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Archaeology & History

Stonehenge was originally built in Wales

By T.K. Randall
December 7, 2015 · Comment icon 16 comments

Stonehenge may have switched locations. Image Credit: CC BY 2.0 Simon Wakefield
A new study has indicated that the famous Neolithic monument was not always situated in Wiltshire.
For thousands of years Stonehenge has dominated the Wiltshire countryside, but back when it was first built its surroundings may have actually been very different.

Archaeologists conducting excavations near the Preseli Hills in Pembrokeshire have discovered holes cut in to the rocks which seem to exactly match the stones that make up the monument.

The holes date back as far as 3,400 BC and suggest that the stones may have originally been part of a different monument before being taken down and dragged off to become part of Stonehenge.
"It could have taken nearly 500 years to get them to Stonehenge, but that's pretty improbable in my view," said Professor Mike Parker Pearson. "It's more likely that the stones were first used in a local monument, somewhere near the quarries, that was then dismantled and dragged off to Wiltshire."

The Stonehenge monument we see today therefore might actually be a second-hand construction.

"Normally we don't get to make that many fantastic discoveries.," said Pearson. "But this is one."

Source: Independent | Comments (16)




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Recent comments on this story
Comment icon #7 Posted by third_eye 9 years ago
The first major druid convention ? ~
Comment icon #8 Posted by pallidin 9 years ago
Well, I suppose the slabs traveled from somewhere off-site, obviously a quarry originally. But why would the original slabs, up to 500-years later, be moved from one location to an entirely different location that we now call Stonehenge? That would be a lot of work. Not saying at all that it's not possible. An overzealous land owner/king/warlord/chieftain/whatever? Or maybe it was felt that then eventual location we know today was somehow more favorable (spiritually, hill obstructions, etc)
Comment icon #9 Posted by acute 9 years ago
Seen one stonehenge, seen 'em all.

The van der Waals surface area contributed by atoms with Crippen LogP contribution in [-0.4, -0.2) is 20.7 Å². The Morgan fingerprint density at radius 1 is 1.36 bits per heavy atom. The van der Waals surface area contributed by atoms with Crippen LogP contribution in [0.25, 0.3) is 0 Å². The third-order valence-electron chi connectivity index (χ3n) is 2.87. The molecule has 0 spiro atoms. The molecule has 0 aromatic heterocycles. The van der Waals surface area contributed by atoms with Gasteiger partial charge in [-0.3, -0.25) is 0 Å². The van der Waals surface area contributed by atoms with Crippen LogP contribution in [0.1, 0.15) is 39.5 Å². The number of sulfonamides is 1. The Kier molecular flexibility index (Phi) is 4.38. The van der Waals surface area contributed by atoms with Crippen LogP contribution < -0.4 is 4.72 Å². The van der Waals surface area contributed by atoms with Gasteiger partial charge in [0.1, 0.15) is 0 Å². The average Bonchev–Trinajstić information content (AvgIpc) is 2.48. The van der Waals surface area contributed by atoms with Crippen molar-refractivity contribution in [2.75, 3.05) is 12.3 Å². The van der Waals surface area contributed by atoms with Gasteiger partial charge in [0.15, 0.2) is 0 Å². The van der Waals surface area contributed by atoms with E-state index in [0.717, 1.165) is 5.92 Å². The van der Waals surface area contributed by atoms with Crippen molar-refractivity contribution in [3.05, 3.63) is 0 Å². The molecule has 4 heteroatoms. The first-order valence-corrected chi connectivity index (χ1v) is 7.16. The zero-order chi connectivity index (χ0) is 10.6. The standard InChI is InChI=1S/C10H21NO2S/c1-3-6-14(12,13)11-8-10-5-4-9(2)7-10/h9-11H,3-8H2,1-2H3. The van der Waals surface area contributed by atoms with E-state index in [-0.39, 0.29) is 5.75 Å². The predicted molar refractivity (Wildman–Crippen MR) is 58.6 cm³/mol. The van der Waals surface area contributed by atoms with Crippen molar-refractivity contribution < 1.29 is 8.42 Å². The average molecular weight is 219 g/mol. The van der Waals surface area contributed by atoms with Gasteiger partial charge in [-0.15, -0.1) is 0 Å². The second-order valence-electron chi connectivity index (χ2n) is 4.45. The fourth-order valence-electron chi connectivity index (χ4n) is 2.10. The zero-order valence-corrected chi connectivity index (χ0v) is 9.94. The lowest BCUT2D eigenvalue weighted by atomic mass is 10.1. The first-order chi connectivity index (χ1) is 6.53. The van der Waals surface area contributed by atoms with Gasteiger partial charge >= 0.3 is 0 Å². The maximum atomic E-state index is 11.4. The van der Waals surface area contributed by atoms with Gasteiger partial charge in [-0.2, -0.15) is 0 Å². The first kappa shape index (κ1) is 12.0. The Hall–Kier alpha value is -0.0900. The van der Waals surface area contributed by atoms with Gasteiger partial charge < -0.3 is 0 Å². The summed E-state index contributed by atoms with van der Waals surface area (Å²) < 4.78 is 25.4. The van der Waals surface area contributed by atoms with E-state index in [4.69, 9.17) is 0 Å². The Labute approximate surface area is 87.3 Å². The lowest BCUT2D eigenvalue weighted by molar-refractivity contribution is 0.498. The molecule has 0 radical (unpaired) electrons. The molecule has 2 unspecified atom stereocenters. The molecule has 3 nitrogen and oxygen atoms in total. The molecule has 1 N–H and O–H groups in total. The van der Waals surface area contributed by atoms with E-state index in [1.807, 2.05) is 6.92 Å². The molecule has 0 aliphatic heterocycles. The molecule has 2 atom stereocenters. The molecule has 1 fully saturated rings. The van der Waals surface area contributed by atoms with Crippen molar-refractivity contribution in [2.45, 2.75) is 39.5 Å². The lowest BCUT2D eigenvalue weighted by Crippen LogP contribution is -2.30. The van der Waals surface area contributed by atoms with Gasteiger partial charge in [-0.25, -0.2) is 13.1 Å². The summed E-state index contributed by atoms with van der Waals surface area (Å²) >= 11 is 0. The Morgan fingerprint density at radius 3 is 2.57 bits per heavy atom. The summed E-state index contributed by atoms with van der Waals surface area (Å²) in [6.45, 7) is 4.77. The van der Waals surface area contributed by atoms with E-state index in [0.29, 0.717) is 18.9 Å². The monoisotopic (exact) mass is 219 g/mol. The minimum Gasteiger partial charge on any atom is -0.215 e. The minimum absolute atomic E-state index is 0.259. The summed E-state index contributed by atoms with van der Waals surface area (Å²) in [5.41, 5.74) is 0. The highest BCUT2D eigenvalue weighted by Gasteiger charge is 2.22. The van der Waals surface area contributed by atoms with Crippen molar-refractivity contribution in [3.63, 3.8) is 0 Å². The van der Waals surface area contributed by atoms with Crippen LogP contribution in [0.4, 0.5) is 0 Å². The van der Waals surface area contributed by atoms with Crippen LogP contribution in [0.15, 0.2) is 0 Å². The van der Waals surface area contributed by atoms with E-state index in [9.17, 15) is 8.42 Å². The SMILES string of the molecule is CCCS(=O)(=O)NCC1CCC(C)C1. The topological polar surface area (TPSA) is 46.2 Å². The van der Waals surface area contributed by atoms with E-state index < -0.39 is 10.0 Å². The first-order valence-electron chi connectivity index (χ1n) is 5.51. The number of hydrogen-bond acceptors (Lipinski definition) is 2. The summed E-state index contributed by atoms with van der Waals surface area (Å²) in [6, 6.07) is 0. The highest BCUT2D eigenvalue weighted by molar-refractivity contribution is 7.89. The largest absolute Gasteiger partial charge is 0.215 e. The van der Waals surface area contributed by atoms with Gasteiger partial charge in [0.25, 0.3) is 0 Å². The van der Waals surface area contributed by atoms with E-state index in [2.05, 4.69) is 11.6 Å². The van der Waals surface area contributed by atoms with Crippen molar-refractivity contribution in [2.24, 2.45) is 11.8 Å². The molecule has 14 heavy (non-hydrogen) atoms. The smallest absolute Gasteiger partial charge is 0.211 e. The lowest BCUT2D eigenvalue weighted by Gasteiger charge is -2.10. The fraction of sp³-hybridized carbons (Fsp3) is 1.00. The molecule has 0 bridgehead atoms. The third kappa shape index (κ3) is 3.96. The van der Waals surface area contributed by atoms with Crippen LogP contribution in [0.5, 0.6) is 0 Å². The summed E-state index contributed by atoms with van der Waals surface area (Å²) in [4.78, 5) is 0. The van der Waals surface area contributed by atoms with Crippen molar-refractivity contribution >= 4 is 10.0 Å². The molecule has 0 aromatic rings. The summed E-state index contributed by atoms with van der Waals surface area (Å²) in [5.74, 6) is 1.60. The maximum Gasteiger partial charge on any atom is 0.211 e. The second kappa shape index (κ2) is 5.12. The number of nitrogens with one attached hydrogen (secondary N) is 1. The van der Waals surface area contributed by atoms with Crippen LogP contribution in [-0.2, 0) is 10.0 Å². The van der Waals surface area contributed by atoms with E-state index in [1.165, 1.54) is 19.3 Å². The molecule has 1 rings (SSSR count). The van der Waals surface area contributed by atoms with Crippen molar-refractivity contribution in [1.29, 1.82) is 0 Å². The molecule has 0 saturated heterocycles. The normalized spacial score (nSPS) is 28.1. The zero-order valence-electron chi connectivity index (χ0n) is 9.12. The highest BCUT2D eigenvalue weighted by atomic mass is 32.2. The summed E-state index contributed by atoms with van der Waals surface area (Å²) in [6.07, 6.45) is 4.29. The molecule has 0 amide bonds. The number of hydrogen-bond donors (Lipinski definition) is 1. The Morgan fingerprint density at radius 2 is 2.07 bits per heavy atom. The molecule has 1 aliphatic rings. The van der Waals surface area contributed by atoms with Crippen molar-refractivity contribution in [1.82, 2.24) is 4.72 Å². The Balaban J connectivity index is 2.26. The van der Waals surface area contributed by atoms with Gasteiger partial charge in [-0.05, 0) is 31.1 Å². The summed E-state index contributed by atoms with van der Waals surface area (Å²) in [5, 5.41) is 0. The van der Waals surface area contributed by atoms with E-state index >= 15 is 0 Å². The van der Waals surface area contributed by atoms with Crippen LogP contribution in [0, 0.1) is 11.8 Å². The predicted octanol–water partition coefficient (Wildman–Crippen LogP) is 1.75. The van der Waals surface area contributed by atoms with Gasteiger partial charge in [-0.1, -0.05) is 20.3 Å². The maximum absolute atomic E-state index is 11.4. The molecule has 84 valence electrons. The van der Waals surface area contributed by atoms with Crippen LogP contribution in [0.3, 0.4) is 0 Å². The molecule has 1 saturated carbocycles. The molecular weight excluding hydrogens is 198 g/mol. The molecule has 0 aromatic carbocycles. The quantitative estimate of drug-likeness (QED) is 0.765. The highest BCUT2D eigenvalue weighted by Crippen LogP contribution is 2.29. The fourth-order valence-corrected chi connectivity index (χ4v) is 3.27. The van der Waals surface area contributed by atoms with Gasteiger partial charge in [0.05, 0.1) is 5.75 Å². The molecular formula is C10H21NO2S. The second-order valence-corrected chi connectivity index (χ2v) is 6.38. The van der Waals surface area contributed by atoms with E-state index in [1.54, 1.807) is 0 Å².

Comment icon #10 Posted by aquatus1 9 years ago
I wouldn't be surprised if the original scenario was a little more something along these lines: "Oy, Alreic! Did ja see what Kimrik's tribe built up on their land?" "Aye, that silly wooden circle? What of it?" "They said it was fer fertility dances! And that we didn't have any because it wouldn't help us anyhows!" "What?! That pansy little...Hah! If wood is all they need, we'll show them what it takes to survive being one of our fertility circles! Does yer brother still have that quarry?"
Comment icon #11 Posted by Calibeliever 9 years ago
This story brought to you by the Welsh PR Council
Comment icon #12 Posted by SiliRat 9 years ago
Could they have built it near the quarry to work out the details and ensure proper fit before tearing it down and reassembling it at the permanent site?
Comment icon #13 Posted by Sir Wearer of Hats 9 years ago
Built by whales would have been more interesting.
Comment icon #14 Posted by aquatus1 9 years ago
The whale fertility dance loses something in interpretation when brought on to land.
Comment icon #15 Posted by Black Monk 9 years ago
Wouldn't it make more sense to suggest there might have been two such monumental sites, and the one in what is now Wales was dismantled and the stones reused locally (not transported to Wiltshire) after the culture that built the two sites disappeared? It's already a well-known fact that the stones which make up the inner rings of Stonehenge came from what is now Wales. We know this because they are made of Preseli Bluestone, and Preseli Bluestone is ONLY found in the Preseli Mountains of Pembrokeshire in south west Wales. So the stones were somehow transported 135 miles east to Salisbury Plai... [More]
Comment icon #16 Posted by Calibeliever 9 years ago
It's already a well-known fact that the stones which make up the inner rings of Stonehenge came from what is now Wales. We know this because they are made of Preseli Bluestone, and Preseli Bluestone is ONLY found in the Preseli Mountains of Pembrokeshire in south west Wales. So the stones were somehow transported 135 miles east to Salisbury Plain in Wiltshire. True, no one disputes that... but the whole "we built it here first" thing seems a bit shaky.


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